Dr Lucy O’Sullivan BA, MA, DPhil

Dr Lucy O’Sullivan

Department of Modern Languages
Lecturer in Modern Languages (Spanish)

Contact details

Address
206, Ashley Building
University of Birmingham
Edgbaston
Birmingham
B15 2TT
UK

Feedback and office hours

Please email me to directly arrange a meeting: l.osullivan@bham.ac.uk

Qualifications

  • DPhil, Medieval and Modern Languages, University of Oxford
  • MA in Hispanic Studies, University College London
  • BA in Spanish and Italian, Trinity College Dublin
  • Fellow of the Higher Education Academy

Biography

I did my BA in Spanish and Italian at Trinity College Dublin, before going on to complete an MA in Hispanic Studies at University College London and a DPhil in Modern and Medieval Languages at the University of Oxford. Before taking up my post at Birmingham, I held teaching posts at the University of Warwick and the University of Oxford.

Teaching

I have taught courses relating to Spanish American, Spanish Caribbean and US Latino history and culture. I have also taught Spanish language and translation.

Postgraduate supervision

I would be happy to supervise students on topics relating to any aspect of nineteenth and twentieth century Mexican intellectual life and literary and visual culture and would particularly welcome comparative and interdisciplinary projects. I would also welcome applicants who are interested in exploring any of the below areas within a Spanish American context:

  • Visual culture (including muralism, photography, painting, posters)
  • The relationship between art and politics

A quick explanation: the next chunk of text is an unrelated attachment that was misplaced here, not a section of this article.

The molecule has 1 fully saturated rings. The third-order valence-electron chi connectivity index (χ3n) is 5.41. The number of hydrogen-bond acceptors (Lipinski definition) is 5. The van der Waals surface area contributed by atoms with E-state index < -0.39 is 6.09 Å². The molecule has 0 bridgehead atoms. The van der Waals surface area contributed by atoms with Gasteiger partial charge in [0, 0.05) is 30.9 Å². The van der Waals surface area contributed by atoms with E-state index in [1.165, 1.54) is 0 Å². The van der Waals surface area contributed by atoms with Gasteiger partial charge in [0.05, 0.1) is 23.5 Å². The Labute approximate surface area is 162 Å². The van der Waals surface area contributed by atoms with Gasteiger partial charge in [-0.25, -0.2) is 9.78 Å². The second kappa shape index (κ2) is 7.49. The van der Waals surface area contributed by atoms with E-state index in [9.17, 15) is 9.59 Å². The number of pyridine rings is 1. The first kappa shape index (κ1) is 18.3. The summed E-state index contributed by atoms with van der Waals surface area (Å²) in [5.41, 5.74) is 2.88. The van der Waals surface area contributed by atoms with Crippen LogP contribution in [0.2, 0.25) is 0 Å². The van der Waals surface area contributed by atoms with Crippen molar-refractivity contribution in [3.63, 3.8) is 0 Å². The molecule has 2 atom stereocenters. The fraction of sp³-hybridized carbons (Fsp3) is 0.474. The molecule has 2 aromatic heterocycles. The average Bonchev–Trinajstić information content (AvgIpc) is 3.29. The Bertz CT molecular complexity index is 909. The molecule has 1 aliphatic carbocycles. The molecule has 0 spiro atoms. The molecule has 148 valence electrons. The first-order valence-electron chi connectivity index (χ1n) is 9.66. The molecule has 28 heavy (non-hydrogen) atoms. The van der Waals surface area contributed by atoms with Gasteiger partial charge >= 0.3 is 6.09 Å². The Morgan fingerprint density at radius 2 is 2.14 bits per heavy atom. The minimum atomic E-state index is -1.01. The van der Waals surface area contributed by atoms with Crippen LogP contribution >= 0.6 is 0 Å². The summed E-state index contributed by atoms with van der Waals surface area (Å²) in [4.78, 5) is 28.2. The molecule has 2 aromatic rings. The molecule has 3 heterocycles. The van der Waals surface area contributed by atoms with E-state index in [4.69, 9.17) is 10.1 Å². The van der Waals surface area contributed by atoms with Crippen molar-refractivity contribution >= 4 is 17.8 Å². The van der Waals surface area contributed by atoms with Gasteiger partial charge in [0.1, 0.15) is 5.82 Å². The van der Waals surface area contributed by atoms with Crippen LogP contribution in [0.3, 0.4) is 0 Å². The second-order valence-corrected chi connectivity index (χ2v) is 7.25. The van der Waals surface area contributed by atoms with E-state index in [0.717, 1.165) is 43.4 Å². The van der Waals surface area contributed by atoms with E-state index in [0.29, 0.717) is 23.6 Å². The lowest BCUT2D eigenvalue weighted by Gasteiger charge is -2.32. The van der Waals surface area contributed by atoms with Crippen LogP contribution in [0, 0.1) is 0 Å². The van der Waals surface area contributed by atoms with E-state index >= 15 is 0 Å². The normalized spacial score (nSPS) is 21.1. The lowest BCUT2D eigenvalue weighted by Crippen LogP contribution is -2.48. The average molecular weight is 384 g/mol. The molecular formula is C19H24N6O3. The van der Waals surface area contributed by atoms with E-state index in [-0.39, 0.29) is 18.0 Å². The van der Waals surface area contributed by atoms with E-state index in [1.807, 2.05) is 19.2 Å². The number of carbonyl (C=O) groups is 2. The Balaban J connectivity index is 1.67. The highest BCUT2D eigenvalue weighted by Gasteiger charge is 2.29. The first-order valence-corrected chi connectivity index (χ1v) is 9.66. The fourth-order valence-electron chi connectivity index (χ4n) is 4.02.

• Image-text relations and/or intermediality
  • Representations of the body in literature and/or visual art

Find out more - our PhD Hispanic Studies  page has information about doctoral research at the University of Birmingham.

Research

My research interests lie primarily in Mexican visual and literary culture. My current research centres on centrality of images to the ongoing struggle between the secular post-revolutionary Mexican state and Catholic rebels during the Cristero War (1926-1929) and the segunda Cristiada of the 1930s. My first book Diego Rivera and Juan Rulfo: Post-revolutionary Body Politics (1922-1965) traced shifting intellectual and artistic interpretations of post-revolutionary nationhood in Mexico through a comparative reading of the bodily imagery presented in the works of Diego Rivera and Juan Rulfo. Drawing from canonical as well as previously overlooked essays, murals, illustrations, photographs, films and literary texts, this research shed light not only on the significance of body as a critical political signifier in the works of both artists, but also on how the concepts of nation and revolution were conceived, articulated and contested in primarily corporeal terms in the decades following the revolution (1910-1917). 

Other activities

  • Personal tutor

Publications

Books

  • Diego Rivera and Juan Rulfo: Post-revolutionary Body Politics (1922-1965) (forthcoming with Legenda)

Chapters in books

  • “The Politics of the In-Between: The Negotiation of Urban Space in Juan Rulfo’s Photographs of Mexico City” in Creative Spaces: Urban Culture and Marginality in Latin America (London: Institute of Latin American Studies, 2019).

Peer-reviewed articles

  • "Diego Rivera and Juan O’Gorman: Post-Revolutionary Architectural Anatomies", Journal of Latin American Cultural Studies (2019)